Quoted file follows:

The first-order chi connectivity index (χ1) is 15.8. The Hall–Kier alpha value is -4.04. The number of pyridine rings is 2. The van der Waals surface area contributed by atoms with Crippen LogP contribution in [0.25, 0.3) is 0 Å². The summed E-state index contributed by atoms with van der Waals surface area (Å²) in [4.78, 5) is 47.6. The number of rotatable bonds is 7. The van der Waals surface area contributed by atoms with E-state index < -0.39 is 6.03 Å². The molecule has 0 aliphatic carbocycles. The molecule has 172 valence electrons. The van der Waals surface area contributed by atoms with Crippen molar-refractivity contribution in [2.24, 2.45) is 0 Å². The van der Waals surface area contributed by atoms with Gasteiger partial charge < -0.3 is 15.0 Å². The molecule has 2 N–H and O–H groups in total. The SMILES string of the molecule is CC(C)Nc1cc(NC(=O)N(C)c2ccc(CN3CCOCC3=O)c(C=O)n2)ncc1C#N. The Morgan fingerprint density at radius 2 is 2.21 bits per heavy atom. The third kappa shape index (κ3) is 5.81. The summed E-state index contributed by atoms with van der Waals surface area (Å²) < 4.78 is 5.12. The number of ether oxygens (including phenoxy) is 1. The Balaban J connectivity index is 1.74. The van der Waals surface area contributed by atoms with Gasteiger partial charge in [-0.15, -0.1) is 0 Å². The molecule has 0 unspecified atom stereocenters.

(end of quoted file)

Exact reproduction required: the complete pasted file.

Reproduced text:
The first-order chi connectivity index (χ1) is 15.8. The Hall–Kier alpha value is -4.04. The number of pyridine rings is 2. The van der Waals surface area contributed by atoms with Crippen LogP contribution in [0.25, 0.3) is 0 Å². The summed E-state index contributed by atoms with van der Waals surface area (Å²) in [4.78, 5) is 47.6. The number of rotatable bonds is 7. The van der Waals surface area contributed by atoms with E-state index < -0.39 is 6.03 Å². The molecule has 0 aliphatic carbocycles. The molecule has 172 valence electrons. The van der Waals surface area contributed by atoms with Crippen molar-refractivity contribution in [2.24, 2.45) is 0 Å². The van der Waals surface area contributed by atoms with Gasteiger partial charge < -0.3 is 15.0 Å². The molecule has 2 N–H and O–H groups in total. The SMILES string of the molecule is CC(C)Nc1cc(NC(=O)N(C)c2ccc(CN3CCOCC3=O)c(C=O)n2)ncc1C#N. The Morgan fingerprint density at radius 2 is 2.21 bits per heavy atom. The third kappa shape index (κ3) is 5.81. The summed E-state index contributed by atoms with van der Waals surface area (Å²) < 4.78 is 5.12. The number of ether oxygens (including phenoxy) is 1. The Balaban J connectivity index is 1.74. The van der Waals surface area contributed by atoms with Gasteiger partial charge in [-0.15, -0.1) is 0 Å². The molecule has 0 unspecified atom stereocenters.